Multiple Academy Award winning sound designer/editor Ben Burtt and Academy Award winning visual effects supervisor Craig Barron gave the full house at the Egyptian Theatre an insider’s view of the technical artistry that went into making THE ADVENTURES OF ROBIN HOOOD (1938), which screened to regular outbursts of thunderous applause.
Their presentation included a cornucopia of rarely-seen production stills, production art, personal photographs of cast and crew, short sound recordings from the studio archives and even home movies taken on set by Basil Rathbone. They began by donning leather Robin Hood caps and rolling a short piece of Technicolor footage of the Warner Bros. lot, with portions of THE ADVENTURES OF ROBIN HOOD set visible in the background. Thus, they cleverly invited the audience into the time and place of the film’s making, then systematically explored how the greatest action adventure of all time was crafted.
They discussed the logistical challenges posed by a film with such a sizeable cast, who not only had to be trained in sword fighting, archery and battling with quarterstaffs, but also had to be housed in a vast tent city for extensive location shooting in Bidwell Park near Chico, California. This location shooting likewise presented many technical challenges. For one, certain man-made features had to be added to the forest to achieve the right look for “Sherwood,” and to ensure all of the necessary stunts could be performed. (They shared photographs of a large oak tree being built from the ground up, to ensure Errol Flynn could swing from vines on its boughs without risk). Also, a special sound truck had to be on site to capture all dialogue properly, given the ambient noise, and boom mics had to be placed creatively (sometimes extended from a boat in the middle of the creek). Also, massive lights had to be placed around each shot to eliminate shadows from overhanging branches and ensure enough light for the early three-strip Technicolor stock (which had to be shot at an ASA of 5).
Burtt and Barron also shared many landscape matte paintings, with sections blocked out in black where the action would later take place. This controlled double exposure process—of shooting the matte painting, then shooting the action with a mask over the lens that blocked out all portions of the frame except those that were black in the matte painting—allowed the action to blend seamlessly into the landscape, thereby transforming Northern California into a medieval English countryside replete with castles. By first showing stills of the matte paintings, then rolling the action in the film and superimposing this over the matte, Burtt and Barron gave a simple and elegant demonstration of how movie magic is created.
And they didn’t stop there, turning next to the sound effects of the film. After noting that the screenplay contained numerous mentions of the terrifying sounds the arrow shots should make, Burtt became fascinated with how the sounds were created. He first added wires and other objects to arrow shafts to try and get the sound. When that failed, he and friends made large batches of arrows with different shaft materials, feather configurations and splits for the bowstring, until he finally found the right sound (discovering in the process a real arrow was used for the effect).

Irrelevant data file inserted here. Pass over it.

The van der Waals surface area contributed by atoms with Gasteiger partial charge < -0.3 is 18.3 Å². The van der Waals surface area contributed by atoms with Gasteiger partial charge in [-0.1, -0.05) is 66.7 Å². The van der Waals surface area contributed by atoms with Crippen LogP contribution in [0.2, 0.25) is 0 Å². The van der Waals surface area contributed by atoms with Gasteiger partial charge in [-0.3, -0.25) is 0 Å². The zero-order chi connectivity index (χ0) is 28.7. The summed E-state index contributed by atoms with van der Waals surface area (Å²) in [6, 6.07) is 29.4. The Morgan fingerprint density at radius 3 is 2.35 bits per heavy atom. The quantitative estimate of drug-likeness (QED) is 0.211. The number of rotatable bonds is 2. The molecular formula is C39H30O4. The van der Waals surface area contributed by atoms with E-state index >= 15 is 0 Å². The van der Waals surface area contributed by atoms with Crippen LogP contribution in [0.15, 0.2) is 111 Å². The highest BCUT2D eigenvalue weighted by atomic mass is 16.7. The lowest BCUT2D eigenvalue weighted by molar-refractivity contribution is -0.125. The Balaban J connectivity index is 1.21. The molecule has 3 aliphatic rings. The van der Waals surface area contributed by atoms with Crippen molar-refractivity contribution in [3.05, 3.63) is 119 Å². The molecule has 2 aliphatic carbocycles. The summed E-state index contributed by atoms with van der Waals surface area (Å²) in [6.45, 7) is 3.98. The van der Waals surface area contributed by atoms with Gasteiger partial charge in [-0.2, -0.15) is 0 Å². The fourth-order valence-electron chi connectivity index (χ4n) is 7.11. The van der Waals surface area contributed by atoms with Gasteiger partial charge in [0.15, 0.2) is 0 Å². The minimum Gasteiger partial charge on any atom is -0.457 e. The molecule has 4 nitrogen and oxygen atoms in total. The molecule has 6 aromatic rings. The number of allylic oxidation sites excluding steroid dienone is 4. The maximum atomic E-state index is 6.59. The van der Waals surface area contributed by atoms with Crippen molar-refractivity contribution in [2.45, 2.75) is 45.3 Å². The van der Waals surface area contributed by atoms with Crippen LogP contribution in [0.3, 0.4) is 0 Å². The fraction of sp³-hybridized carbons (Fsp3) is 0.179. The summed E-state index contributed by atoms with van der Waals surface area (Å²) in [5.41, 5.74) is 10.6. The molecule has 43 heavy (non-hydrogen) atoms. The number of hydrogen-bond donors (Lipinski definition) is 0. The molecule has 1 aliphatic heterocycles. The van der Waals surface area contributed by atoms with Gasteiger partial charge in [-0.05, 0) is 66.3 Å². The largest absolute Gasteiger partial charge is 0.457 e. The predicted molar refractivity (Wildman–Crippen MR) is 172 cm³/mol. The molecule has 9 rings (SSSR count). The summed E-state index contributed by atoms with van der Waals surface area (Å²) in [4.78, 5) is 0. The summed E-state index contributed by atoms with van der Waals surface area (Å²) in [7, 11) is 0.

But the highlight of their presentation came in a series of short film clips they shared with the audience. These included numerous takes of the battle sequences (which editor Ralph Dawson would view daily, selecting the best and cutting them into seamless action), as well as home movies shot on set by Basil Rathbone. These remarkable movies featured such surprises as Maid Marian (Olivia de Havilland) snuggling up to the dastardly Sir Guy of Gisbourne (Basil Rathbone), and Robin Hood (Errol Flynn) pretending to be titillated by his sidekick Will Scarlett (Patric Knowles)—a clip that brought the house down.
The presentation was itself a thing of magic—a true mass market education in filmmaking that allowed everyone to see why the film cleaned up in the technical categories of that year’s Academy Awards, winning for Best Art Direction (Carl Jules Weyl), Best Film Editing (Ralph Dawson) and Best Music (Erich Wolfgang Korngold), as well as being nominated for Best Picture. The only movie magic Burtt and Barron didn’t bother to explain was nonetheless evident to everyone in attendance today—to wit, the magical performances by an immensely talented cast.
It would be hard to name a film with a more perfect ensemble: Ian Hunter as King Richard the Lion-Heart, Claude Raines as his treacherous brother Prince John, Rathbone as John’s right hand Gisbourne, Flynn as Robin Hood, Knowles as Will Scarlett, Eugene Pallette as Friar Tuck, Alan Hale as Little John, and so on the list goes. Not only is each perfect for his role, but together they capture something that has too often been absent from adaptations of the Robin Hood story, and is practically gone from modern films: merriment. We feel the joy these actors seemed to feel in being together—the camaraderie, the mutual respect. We can’t help but feel caught up in that emotion, which helps to explain what a rousing experience it was to see the film in the packed Egyptian Theatre today, to rounds of applause, outburst of laughter and occasional gasps at the lush Technicolor beauty or the stunts of derring-do.
And when Flynn and de Havilland get together… Well, that is the real, ineffable magic of the movies.